CHAP. 5. (6.)—THE ORDER DISPLAYED IN THE WORKS OF BEES.
Bees keep within the hive during the winter—for whence
are they to derive the strength requisite to withstand frosts
and snows, and the northern blasts? The same, in fact, is
done by all insects, but not to so late a period; as those
which conceal themselves in the walls of our houses, are much
sooner sensible of the returning warmth. With reference to
bees, either seasons and climates have considerably changed, or
else former writers have been greatly mistaken. They retire
for the winter at the setting of the Vergiliæ, and remain shut
up till after the rising of that constellation, and not till only
the beginning of spring, as some authors have stated; nor, indeed, does any one in Italy ever think of then opening the hives.
They do not come forth to ply their labours until the bean
blossoms; and then not a day do they lose in inactivity, while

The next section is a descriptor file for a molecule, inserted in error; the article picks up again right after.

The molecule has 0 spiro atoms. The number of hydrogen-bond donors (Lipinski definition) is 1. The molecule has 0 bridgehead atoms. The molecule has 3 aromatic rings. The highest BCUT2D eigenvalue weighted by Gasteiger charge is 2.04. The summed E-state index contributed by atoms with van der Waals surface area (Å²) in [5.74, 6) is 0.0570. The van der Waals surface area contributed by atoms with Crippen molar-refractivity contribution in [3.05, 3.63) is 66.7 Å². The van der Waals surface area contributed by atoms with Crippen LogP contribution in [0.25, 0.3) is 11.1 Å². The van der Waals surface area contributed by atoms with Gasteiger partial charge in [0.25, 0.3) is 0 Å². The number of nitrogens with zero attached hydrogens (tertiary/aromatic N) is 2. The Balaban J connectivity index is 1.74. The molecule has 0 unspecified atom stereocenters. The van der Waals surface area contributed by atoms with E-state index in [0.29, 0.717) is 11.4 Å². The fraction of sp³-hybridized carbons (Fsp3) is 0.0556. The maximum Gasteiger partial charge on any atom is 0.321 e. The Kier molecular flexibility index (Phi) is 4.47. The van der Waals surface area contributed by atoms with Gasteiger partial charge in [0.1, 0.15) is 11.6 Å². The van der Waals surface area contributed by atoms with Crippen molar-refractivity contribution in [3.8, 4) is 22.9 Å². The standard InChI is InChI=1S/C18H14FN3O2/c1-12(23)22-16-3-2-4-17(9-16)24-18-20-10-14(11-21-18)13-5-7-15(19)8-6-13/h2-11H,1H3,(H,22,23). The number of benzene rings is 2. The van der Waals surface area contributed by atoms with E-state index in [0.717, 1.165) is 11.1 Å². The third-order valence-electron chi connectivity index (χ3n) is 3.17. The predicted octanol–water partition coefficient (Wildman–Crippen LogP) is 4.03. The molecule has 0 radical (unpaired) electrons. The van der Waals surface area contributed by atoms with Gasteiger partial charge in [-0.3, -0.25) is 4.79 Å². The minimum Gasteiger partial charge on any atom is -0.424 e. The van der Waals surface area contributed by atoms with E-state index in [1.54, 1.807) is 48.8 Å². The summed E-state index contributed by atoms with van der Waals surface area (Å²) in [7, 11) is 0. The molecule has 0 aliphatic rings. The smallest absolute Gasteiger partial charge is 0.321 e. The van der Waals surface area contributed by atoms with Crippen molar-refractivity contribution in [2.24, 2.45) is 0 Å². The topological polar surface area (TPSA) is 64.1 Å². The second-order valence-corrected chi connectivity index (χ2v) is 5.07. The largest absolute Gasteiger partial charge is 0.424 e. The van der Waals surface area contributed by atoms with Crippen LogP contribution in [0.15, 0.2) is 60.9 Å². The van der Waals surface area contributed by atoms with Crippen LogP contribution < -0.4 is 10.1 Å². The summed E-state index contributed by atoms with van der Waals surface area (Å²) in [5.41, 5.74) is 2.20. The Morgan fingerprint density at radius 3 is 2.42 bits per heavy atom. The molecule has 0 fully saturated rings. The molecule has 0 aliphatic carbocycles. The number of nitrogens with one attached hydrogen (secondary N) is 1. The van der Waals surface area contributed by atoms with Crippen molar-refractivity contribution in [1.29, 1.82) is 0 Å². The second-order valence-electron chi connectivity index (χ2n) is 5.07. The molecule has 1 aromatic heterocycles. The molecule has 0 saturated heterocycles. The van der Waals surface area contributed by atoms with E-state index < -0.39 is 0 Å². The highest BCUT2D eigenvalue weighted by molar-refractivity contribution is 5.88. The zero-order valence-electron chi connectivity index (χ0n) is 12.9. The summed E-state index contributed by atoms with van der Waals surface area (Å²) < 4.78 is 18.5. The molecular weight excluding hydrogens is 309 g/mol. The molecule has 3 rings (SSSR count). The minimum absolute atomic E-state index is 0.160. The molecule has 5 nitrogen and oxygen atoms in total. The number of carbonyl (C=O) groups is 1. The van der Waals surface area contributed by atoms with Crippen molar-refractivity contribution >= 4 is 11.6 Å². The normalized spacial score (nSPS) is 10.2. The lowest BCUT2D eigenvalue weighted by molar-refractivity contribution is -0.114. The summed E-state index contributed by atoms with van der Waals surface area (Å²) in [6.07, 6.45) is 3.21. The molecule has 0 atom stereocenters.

the weather is favourable for their pursuits.
First of all, they set about constructing their combs, and
forming the wax, or, in other words, making their dwellings
and cells; after this they produce their young, and then make
honey and wax from flowers, and extract bee-glue1
tears of those trees which distil glutinous substances, the
juices, gums, and resins, namely, of the willow, the elm, and
the reed. With these substances, as well as others of a more
bitter nature, they first line the whole inside of the hive, as a
sort of protection against the greedy propensities of other small
insects, as they are well aware that they are about to form
that which will prove an object of attraction to them. Having
done this, they employ similar substances in narrowing the
entrance to the hive, if otherwise too wide.